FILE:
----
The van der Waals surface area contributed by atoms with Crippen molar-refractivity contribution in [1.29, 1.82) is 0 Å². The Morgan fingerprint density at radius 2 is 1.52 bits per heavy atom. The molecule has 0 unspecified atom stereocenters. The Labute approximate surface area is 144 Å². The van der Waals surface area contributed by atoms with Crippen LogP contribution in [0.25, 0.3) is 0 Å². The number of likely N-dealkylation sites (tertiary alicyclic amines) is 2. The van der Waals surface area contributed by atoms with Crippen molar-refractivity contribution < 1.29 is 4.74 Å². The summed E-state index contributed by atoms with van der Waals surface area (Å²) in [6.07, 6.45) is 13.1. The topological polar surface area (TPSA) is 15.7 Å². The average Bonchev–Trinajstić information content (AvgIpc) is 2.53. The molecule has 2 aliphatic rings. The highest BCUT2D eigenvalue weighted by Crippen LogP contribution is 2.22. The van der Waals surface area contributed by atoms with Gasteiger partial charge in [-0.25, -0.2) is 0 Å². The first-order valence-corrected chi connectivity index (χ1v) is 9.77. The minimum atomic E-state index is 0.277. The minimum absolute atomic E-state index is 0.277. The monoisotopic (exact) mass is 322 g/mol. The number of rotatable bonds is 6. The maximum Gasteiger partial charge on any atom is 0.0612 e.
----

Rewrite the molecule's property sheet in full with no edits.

The van der Waals surface area contributed by atoms with Crippen molar-refractivity contribution in [1.29, 1.82) is 0 Å². The Morgan fingerprint density at radius 2 is 1.52 bits per heavy atom. The molecule has 0 unspecified atom stereocenters. The Labute approximate surface area is 144 Å². The van der Waals surface area contributed by atoms with Crippen LogP contribution in [0.25, 0.3) is 0 Å². The number of likely N-dealkylation sites (tertiary alicyclic amines) is 2. The van der Waals surface area contributed by atoms with Crippen molar-refractivity contribution < 1.29 is 4.74 Å². The summed E-state index contributed by atoms with van der Waals surface area (Å²) in [6.07, 6.45) is 13.1. The topological polar surface area (TPSA) is 15.7 Å². The average Bonchev–Trinajstić information content (AvgIpc) is 2.53. The molecule has 2 aliphatic rings. The highest BCUT2D eigenvalue weighted by Crippen LogP contribution is 2.22. The van der Waals surface area contributed by atoms with Gasteiger partial charge in [-0.25, -0.2) is 0 Å². The first-order valence-corrected chi connectivity index (χ1v) is 9.77. The minimum atomic E-state index is 0.277. The minimum absolute atomic E-state index is 0.277. The monoisotopic (exact) mass is 322 g/mol. The number of rotatable bonds is 6. The maximum Gasteiger partial charge on any atom is 0.0612 e.